“It was my choice,” he says. “I don’t think you could force somebody to do that. But imagine you are 16, you are with the top minds in the country – it’s so stimulating.” The hard work paid off, and in 1994 Cakarel placed third in the European Math Olympiad in Geneva, Switzerland.

“That was possibly one of the happiest days of my life,” he says. “I took the cup and ran to the nearest pay phone to call my mum and dad to tell them.” But the phone call didn’t go quite as planned. While Cakarel was in Geneva crunching numbers his parents had received an unexpected package in the post.

“I had applied secretly to MIT, because my father would never have let me go. He wanted me to stay in Turkey, go to the best school there and take over the family business. That was my future.”

A few months earlier, Cakarel, who always worked late into the night, had waited until his parents had gone to bed, snuck out of the house, bribed the security guards at the headquarters of his father’s business with a couple of packets of Marlboro cigarettes and used the company PC – “one of the first computers in the city” – to complete his application to MIT.

“Everybody else was filling their applications in by hand,” he explains. “Not me. Excellence.” Excellent he might have been, but his father wasn’t impressed. Not yet, anyway. “I flew back from Geneva and there were reporters at the airport,” says Cakarel. “It was an amazing moment, I was feeling really proud of myself. I sit down in the car, and my father says, ‘So, number three. Why not number one? Where did you fail?’”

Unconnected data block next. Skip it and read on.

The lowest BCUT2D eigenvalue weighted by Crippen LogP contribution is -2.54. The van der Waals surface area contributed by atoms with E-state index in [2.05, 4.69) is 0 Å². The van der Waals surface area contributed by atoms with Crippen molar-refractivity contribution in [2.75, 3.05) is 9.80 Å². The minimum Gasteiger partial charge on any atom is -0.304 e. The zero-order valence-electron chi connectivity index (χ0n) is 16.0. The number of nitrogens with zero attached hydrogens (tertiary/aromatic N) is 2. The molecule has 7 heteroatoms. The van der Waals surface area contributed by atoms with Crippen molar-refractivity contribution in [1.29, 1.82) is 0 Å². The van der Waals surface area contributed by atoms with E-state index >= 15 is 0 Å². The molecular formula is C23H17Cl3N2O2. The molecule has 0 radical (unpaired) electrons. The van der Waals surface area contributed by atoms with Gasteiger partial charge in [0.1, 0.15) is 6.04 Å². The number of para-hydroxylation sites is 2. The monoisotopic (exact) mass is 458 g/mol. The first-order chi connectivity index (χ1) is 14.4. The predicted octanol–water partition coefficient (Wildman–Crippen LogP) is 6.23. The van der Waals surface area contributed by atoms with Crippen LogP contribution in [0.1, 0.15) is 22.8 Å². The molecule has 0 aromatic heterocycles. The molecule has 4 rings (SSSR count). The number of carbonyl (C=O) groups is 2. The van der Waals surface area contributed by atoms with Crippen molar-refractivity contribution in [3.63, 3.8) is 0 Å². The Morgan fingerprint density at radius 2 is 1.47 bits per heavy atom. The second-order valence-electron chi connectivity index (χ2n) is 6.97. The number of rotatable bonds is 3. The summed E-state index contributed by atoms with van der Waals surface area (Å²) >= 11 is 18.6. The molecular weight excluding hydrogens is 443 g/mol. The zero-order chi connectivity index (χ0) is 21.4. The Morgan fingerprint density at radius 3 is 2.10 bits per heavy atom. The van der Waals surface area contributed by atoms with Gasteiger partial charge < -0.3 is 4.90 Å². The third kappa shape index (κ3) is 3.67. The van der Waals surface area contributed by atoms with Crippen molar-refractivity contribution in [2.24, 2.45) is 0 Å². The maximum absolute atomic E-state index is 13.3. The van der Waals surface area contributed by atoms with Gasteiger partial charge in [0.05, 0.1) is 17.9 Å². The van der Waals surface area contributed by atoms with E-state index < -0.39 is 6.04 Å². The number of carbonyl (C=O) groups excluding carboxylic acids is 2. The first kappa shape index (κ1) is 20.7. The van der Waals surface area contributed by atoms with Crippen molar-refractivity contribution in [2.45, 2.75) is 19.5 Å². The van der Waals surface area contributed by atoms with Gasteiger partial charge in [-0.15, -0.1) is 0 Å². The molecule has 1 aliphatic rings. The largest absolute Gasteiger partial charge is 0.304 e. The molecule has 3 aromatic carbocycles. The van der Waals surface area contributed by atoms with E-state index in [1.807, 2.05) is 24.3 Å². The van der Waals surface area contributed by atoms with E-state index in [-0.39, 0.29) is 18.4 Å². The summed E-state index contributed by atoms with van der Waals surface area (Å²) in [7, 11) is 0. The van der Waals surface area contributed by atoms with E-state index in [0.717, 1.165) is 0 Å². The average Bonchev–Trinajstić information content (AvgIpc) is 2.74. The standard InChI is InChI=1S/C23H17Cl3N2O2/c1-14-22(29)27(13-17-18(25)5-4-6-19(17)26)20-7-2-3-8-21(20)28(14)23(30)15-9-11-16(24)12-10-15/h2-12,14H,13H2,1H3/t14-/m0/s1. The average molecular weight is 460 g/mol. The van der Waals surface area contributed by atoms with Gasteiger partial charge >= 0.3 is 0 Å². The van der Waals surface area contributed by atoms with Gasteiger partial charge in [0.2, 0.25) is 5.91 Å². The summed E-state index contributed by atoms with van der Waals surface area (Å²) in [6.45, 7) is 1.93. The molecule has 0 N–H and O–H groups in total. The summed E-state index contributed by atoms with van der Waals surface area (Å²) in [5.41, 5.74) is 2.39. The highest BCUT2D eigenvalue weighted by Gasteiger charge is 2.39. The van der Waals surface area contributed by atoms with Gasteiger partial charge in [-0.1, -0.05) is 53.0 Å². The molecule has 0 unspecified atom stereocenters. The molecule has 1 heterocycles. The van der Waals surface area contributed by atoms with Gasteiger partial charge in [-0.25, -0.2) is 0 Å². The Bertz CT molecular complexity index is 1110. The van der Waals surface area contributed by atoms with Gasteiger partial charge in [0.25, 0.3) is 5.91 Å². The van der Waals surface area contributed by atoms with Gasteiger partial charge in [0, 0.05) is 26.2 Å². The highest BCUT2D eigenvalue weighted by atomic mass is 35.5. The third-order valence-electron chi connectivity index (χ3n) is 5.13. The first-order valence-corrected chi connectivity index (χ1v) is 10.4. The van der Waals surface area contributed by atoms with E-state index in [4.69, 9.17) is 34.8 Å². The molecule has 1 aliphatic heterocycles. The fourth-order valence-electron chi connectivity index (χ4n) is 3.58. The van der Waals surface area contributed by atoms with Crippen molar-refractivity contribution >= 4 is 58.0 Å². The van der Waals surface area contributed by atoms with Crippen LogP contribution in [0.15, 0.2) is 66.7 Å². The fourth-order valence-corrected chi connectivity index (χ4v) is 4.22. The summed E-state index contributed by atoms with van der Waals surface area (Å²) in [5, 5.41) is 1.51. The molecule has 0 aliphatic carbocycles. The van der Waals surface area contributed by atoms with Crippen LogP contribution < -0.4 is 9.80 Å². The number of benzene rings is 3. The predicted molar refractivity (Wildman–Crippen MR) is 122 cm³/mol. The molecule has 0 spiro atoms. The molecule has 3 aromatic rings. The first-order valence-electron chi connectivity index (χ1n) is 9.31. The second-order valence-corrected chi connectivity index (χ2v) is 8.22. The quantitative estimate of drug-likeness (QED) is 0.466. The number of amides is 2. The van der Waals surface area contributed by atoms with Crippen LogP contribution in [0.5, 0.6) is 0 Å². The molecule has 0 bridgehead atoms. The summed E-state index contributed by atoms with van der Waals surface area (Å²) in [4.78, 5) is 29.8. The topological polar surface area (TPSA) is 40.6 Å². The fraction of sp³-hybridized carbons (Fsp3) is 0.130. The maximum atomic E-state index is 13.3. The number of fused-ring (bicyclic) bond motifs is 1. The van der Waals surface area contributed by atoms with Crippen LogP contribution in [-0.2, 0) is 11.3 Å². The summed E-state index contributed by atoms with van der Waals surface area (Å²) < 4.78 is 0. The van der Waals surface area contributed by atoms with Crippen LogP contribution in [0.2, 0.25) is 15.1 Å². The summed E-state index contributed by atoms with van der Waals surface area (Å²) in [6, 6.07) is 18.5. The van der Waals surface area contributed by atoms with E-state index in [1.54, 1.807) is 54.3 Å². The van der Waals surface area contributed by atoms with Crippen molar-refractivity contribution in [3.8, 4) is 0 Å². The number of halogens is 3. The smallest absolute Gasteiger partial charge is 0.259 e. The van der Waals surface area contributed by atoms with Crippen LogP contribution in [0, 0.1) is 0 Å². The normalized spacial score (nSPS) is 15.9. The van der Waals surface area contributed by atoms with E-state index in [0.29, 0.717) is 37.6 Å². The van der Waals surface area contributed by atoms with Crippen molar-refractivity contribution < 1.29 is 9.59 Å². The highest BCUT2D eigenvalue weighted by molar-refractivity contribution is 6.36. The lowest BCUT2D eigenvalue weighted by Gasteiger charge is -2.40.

“That’s the kind of family I grew up in,” he guffaws. “Then we go home and have this difficult MIT conversation.” It didn’t go well at first, but after the precocious teenager had written a letter to the president of MIT explaining that he couldn’t accept the offer of a place because he couldn’t pay his way, and received a response offering a full scholarship, his father relented and supported the decision.

Things didn’t go so smoothly when Cakarel later decided to accept the position at Goldman Sachs rather than return to Turkey to take up the role at his father’s company he, as the only male child of three siblings, had been readied for since childhood.

“I told my dad, ‘I want to find my own path in life. You did and you are very happy. I want to do it as well’,” he recalls. “We didn’t talk for a couple of years. It was a very difficult period.” Cakarel now has a family of his own: a wife and a four-year-old son. He works in the MUBI office seven days a week, not returning home until 10pm. But he eats a meal with his wife every evening and spends two hours each morning with his son. Is he preparing him to take over the family business?